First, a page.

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Title page for ETD etd-12152006-212235

Type of Document Master's Thesis
Author Dorset, Daniel Charles
Author's Email Address daniel.c.dorset@vanderbilt.edu
URN etd-12152006-212235
Title Visualization of nuclear targeting of breast cancer cell lines. [and] Quantification and detection of matrilysin produced by five cancer cell lines
Degree Master of Science
Department Biomedical Engineering
Advisory Committee
Advisor Name Title
Frederick R. Haselton Committee Member
Todd D. Giorgio Committee Member
  • gene therapy
  • fluorescent probes
  • breast cancer
  • bacteriophage
  • matrilysin
Date of Defense 2006-11-04
Availability unrestricted
The collection of visual evidence of M13 bacteriophage displaying a nuclear localization heptapeptide localizing to the nuclei of breast cancer cells is described in this thesis. The bacteriophages displaying the heptapeptide were conjugated to a fluorochrome prior to incubation with live cells. After the incubation, the cells were fixed and cell nuclei were stained, and a fluorescent microscope was used to visualize and obtain photographs of the cells. Fluorochrome-labeled bacteriophages not displaying the heptapeptide showed no localization to cell nuclei, but fluorochrome-labeled bacteriophages displaying the heptapeptide exhibited peripheral nuclear binding.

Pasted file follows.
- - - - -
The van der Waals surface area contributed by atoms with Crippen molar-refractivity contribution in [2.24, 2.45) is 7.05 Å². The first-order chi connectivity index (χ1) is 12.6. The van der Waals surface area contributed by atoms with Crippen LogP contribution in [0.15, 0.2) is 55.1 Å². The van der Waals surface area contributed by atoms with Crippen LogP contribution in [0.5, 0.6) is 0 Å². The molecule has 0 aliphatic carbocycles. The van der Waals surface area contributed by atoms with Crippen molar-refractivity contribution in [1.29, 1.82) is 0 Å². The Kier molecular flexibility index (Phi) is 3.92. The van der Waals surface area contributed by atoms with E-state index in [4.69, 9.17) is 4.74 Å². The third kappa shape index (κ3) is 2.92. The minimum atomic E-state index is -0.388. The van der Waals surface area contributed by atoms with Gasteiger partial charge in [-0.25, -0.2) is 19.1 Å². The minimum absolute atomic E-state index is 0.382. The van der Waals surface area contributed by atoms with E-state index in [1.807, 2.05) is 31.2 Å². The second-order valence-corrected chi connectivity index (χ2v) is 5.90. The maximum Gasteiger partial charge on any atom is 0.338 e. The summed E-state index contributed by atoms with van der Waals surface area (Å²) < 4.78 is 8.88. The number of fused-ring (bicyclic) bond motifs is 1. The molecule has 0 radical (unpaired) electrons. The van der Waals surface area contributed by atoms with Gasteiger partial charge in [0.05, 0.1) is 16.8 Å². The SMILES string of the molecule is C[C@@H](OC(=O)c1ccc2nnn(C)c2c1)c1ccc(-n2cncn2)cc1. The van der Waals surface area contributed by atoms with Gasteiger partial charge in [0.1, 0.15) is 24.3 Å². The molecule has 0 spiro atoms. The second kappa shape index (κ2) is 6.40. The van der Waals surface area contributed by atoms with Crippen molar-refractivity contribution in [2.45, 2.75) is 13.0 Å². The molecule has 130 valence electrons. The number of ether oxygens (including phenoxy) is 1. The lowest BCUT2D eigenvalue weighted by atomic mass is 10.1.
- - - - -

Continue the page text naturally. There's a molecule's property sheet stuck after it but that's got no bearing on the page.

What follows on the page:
The second portion of this thesis describes an attempt to measure the amount of the metalloproteinase matrilysin produced by five cancer cell lines by analyzing supernantants taken at regular time points over a 96-hour interval. An ELISA using antibodies specific to matrilysin was performed initially, followed by an assay based on the cleavage activity of the matrilysin enzyme. The ELISA results indicated that the cell lines produced an undetectable level of matrilysin, while the activity assay indicated elevated production by all five of the cell lines. Diagnostic experiments were conducted to determine the cause of the substrate cleavage. It was determined that enzymes present in the samples other than metalloproteinases were cleaving the substrate. Efforts to isolate Cathepsin D, an aspartic protease which was not inhibited during the assays, detected its production by three of the five cell lines.

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